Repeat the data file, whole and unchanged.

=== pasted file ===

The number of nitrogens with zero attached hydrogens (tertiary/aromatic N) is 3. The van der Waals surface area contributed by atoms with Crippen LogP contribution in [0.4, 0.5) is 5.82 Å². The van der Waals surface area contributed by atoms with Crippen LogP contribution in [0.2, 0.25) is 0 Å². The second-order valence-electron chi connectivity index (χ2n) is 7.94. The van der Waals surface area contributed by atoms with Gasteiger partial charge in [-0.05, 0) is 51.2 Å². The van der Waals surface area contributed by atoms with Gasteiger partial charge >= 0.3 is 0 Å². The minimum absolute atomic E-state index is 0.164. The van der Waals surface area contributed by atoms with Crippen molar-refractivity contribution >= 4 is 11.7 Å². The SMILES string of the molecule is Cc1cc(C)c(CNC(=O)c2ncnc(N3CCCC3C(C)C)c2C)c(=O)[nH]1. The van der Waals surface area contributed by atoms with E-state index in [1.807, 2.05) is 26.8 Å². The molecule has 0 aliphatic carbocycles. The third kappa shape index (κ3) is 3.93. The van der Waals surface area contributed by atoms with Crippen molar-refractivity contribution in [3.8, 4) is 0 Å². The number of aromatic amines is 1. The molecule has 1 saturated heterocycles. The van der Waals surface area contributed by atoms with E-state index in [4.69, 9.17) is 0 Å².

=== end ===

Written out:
The number of nitrogens with zero attached hydrogens (tertiary/aromatic N) is 3. The van der Waals surface area contributed by atoms with Crippen LogP contribution in [0.4, 0.5) is 5.82 Å². The van der Waals surface area contributed by atoms with Crippen LogP contribution in [0.2, 0.25) is 0 Å². The second-order valence-electron chi connectivity index (χ2n) is 7.94. The van der Waals surface area contributed by atoms with Gasteiger partial charge in [-0.05, 0) is 51.2 Å². The van der Waals surface area contributed by atoms with Gasteiger partial charge >= 0.3 is 0 Å². The minimum absolute atomic E-state index is 0.164. The van der Waals surface area contributed by atoms with Crippen molar-refractivity contribution >= 4 is 11.7 Å². The SMILES string of the molecule is Cc1cc(C)c(CNC(=O)c2ncnc(N3CCCC3C(C)C)c2C)c(=O)[nH]1. The van der Waals surface area contributed by atoms with E-state index in [1.807, 2.05) is 26.8 Å². The molecule has 0 aliphatic carbocycles. The third kappa shape index (κ3) is 3.93. The van der Waals surface area contributed by atoms with Crippen molar-refractivity contribution in [3.8, 4) is 0 Å². The number of aromatic amines is 1. The molecule has 1 saturated heterocycles. The van der Waals surface area contributed by atoms with E-state index in [4.69, 9.17) is 0 Å².